Looking at Pictures: An Introduction to Art for Young People

Overview

Featuring more than 150 stunning illustrations in full color, combined with clear, entertaining prose, Looking at Pictures introduces readers to the basic concepts and vocabulary of painting. This revised edition has a fresh, contemporary design; all art has been re-scanned and separated; the specs and captions have been updated based on new information; and five new images resulting from technical and curatorial advances are included. Drawing on the incomparable collection of The National Gallery, London, the ...

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Overview

Featuring more than 150 stunning illustrations in full color, combined with clear, entertaining prose, Looking at Pictures introduces readers to the basic concepts and vocabulary of painting. This revised edition has a fresh, contemporary design; all art has been re-scanned and separated; the specs and captions have been updated based on new information; and five new images resulting from technical and curatorial advances are included. Drawing on the incomparable collection of The National Gallery, London, the book features Leonardo, Rembrandt, Matisse, Seurat, Picasso, and many more. Watercolors by Charlotte Voake add humor and charm. The book includes an index of artists and subjects.

A children's guide to the collection of the National Gallery, London.

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Editorial Reviews

Publishers Weekly - Publisher's Weekly
Richardson's Inside the Museum: A Children's Guide to the Metropolitan Museum of Art jaunt through London's National Gallery covers such basic topics as the purposes of paintings, the function of frames and why people go to museums, as well as color, light, composition and subject matter. Copious reproductions including more than 150 color reproductions of works by nearly 80 of the usual European old boys and one woman cram the pages. Voake Mr. Davies and the Baby supplements these with small cartoons that riff on the artwork or frame cross-references. While much of the information is interesting, Robertson has traded depth for breadth, and her writing scants on details that might charge the writing with immediacy. Biographical details are sketchy at best; dates and dimensions of the works are absent; and the visually noisy layout reduces Leonardo's Virgin of the Rocks to a kind of wallpaper. Generally undistinguished and sometimes muddied, the reproductions reflect Richardson's remark about museum-going: "Sometimes people just want to get out of the rain." All ages. Apr.
Publishers Weekly - Cahners\\Publishers_Weekly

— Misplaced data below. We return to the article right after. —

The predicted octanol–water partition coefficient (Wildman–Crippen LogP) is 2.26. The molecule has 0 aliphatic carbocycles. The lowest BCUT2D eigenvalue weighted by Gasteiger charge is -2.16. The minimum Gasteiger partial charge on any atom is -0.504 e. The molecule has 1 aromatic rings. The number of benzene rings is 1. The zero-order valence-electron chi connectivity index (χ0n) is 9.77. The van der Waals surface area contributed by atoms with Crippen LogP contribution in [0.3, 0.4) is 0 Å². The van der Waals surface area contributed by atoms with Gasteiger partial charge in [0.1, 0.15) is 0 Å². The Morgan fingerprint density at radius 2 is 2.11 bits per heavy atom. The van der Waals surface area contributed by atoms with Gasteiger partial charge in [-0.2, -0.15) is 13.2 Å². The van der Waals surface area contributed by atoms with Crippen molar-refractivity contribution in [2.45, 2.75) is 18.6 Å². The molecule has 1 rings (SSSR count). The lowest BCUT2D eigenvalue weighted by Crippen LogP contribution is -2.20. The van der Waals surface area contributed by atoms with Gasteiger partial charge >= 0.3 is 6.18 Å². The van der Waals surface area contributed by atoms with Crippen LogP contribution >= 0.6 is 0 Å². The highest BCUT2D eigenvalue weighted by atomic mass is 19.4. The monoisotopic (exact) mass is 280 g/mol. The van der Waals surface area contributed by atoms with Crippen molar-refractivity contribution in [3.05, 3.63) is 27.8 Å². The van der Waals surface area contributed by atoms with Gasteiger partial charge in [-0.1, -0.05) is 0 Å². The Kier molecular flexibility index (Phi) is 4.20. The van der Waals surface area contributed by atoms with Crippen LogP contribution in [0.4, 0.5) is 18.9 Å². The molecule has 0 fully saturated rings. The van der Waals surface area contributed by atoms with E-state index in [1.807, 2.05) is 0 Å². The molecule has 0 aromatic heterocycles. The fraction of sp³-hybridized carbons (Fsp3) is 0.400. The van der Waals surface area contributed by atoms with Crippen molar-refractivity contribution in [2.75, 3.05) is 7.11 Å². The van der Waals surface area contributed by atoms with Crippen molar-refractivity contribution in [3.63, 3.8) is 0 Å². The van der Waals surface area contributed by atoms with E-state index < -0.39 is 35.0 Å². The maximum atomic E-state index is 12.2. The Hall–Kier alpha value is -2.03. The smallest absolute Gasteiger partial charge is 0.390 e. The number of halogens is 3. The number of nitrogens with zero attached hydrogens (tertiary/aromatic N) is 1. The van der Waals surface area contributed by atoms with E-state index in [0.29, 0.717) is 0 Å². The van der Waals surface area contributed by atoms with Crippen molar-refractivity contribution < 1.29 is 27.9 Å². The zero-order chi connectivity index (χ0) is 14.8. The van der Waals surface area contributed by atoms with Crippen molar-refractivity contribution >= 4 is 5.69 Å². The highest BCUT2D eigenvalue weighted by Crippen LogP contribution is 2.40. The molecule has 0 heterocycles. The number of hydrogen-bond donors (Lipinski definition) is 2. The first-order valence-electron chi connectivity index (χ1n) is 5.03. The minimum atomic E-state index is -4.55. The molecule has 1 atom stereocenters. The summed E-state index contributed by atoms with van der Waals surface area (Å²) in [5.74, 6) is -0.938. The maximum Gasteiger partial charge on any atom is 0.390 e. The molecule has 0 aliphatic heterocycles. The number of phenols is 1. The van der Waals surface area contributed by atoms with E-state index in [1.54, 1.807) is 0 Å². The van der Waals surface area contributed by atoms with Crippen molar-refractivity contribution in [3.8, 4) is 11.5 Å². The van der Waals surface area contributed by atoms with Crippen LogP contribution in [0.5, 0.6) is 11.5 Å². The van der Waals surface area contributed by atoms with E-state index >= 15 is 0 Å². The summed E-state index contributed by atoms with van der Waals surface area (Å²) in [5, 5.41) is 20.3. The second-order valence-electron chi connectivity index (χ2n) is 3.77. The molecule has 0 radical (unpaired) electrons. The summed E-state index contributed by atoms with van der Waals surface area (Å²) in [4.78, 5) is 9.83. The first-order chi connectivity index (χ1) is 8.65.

Richardson's (Inside the Museum: A Children's Guide to the Metropolitan Museum of Art) jaunt through London's National Gallery covers such basic topics as the purposes of paintings, the function of frames and why people go to museums, as well as color, light, composition and subject matter. Copious reproductions (including more than 150 color reproductions) of works by nearly 80 of the usual European old boys (and one woman) cram the pages. Voake (Mr. Davies and the Baby) supplements these with small cartoons that riff on the artwork or frame cross-references. While much of the information is interesting, Robertson has traded depth for breadth, and her writing scants on details that might charge the writing with immediacy. Biographical details are sketchy at best; dates and dimensions of the works are absent; and the visually noisy layout reduces Leonardo's Virgin of the Rocks to a kind of wallpaper. Generally undistinguished and sometimes muddied, the reproductions reflect Richardson's remark about museum-going: "Sometimes people just want to get out of the rain."
Children's Literature - Beverly Kobrin
After a glimpse behind the scenes at London's National Gallery, Ms. Richardson explains why artists created the paintings now in its 13th- through 19th-century collection. With reference to more than 60 of the works, she then focuses on 12 thematic areas and describes facets of each painter's technique-the use of perspective, to trick the eye, for example, and the juxtaposition of pure, complementary colors to create the feeling of a dazzling, sun-drenched day.
Children's Literature - Ken Marantz and Sylvia Marantz
Richardson has chosen European paintings from the fourteenth century to contemporary time in the National Gallery in London, England, to examine with readers. Twelve sections, each focusing on a key work, explore major themes such as color, light, and perspective. In the introductory pages, she discusses the role of an art gallery and what goes on there behind the scenes, carefully explaining that the paintings in the book are reproductions. She also encourages readers to see the originals, or if that is not possible, to go to their local museum to further explore the themes introduced. There are over 150 illustrations distributed among the book's eighty pages, including many informative details as well as reproductions of related complete works, all sharply printed to enhance thoughtful inspection. And Voake's many small, light-hearted ink and watercolor sketches pick up bits of reproductions while also framing suggestions of what to look for with imaginative relevance. Although large amounts of textual and visual information are presented, the pages are designed for inviting browsing with enough white space to prevent crowding. This approach to the art world provides an introduction to a range of significant artists, but more important, it illuminates the techniques artists exploit to create their works. There is an index and list of the artists and works included. This title was done with the cooperation with The National Gallery, London. Revised Edition. Reviewer: Ken Marantz and Sylvia Marantz